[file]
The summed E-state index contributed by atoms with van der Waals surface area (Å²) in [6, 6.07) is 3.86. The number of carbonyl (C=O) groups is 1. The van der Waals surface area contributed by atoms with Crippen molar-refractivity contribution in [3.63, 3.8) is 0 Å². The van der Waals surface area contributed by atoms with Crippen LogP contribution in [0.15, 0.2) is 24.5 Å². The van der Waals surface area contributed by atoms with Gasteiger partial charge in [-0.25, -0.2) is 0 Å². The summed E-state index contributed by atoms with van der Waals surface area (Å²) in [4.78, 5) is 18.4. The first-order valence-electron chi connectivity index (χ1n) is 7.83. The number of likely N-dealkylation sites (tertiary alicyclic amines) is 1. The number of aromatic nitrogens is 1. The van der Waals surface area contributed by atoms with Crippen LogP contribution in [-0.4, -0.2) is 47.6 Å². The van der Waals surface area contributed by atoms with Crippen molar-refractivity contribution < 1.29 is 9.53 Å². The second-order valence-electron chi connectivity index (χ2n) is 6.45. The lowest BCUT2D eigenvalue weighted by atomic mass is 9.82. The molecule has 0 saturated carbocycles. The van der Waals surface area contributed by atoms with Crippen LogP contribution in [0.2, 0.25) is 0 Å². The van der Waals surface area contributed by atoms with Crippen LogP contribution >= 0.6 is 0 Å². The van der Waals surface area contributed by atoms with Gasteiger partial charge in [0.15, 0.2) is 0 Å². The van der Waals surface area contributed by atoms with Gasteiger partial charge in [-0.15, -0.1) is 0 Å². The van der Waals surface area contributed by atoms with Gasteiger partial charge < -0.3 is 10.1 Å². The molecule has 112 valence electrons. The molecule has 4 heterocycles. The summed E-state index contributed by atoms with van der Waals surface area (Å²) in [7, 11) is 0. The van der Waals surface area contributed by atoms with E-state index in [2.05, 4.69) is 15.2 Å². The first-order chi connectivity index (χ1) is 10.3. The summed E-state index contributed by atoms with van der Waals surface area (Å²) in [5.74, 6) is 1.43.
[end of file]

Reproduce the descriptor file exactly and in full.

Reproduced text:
The summed E-state index contributed by atoms with van der Waals surface area (Å²) in [6, 6.07) is 3.86. The number of carbonyl (C=O) groups is 1. The van der Waals surface area contributed by atoms with Crippen molar-refractivity contribution in [3.63, 3.8) is 0 Å². The van der Waals surface area contributed by atoms with Crippen LogP contribution in [0.15, 0.2) is 24.5 Å². The van der Waals surface area contributed by atoms with Gasteiger partial charge in [-0.25, -0.2) is 0 Å². The summed E-state index contributed by atoms with van der Waals surface area (Å²) in [4.78, 5) is 18.4. The first-order valence-electron chi connectivity index (χ1n) is 7.83. The number of likely N-dealkylation sites (tertiary alicyclic amines) is 1. The number of aromatic nitrogens is 1. The van der Waals surface area contributed by atoms with Crippen LogP contribution in [-0.4, -0.2) is 47.6 Å². The van der Waals surface area contributed by atoms with Crippen molar-refractivity contribution < 1.29 is 9.53 Å². The second-order valence-electron chi connectivity index (χ2n) is 6.45. The lowest BCUT2D eigenvalue weighted by atomic mass is 9.82. The molecule has 0 saturated carbocycles. The van der Waals surface area contributed by atoms with Crippen LogP contribution in [0.2, 0.25) is 0 Å². The van der Waals surface area contributed by atoms with Crippen LogP contribution >= 0.6 is 0 Å². The van der Waals surface area contributed by atoms with Gasteiger partial charge in [0.15, 0.2) is 0 Å². The van der Waals surface area contributed by atoms with Gasteiger partial charge in [-0.15, -0.1) is 0 Å². The van der Waals surface area contributed by atoms with Gasteiger partial charge < -0.3 is 10.1 Å². The molecule has 112 valence electrons. The molecule has 4 heterocycles. The summed E-state index contributed by atoms with van der Waals surface area (Å²) in [7, 11) is 0. The van der Waals surface area contributed by atoms with E-state index in [2.05, 4.69) is 15.2 Å². The first-order chi connectivity index (χ1) is 10.3. The summed E-state index contributed by atoms with van der Waals surface area (Å²) in [5.74, 6) is 1.43.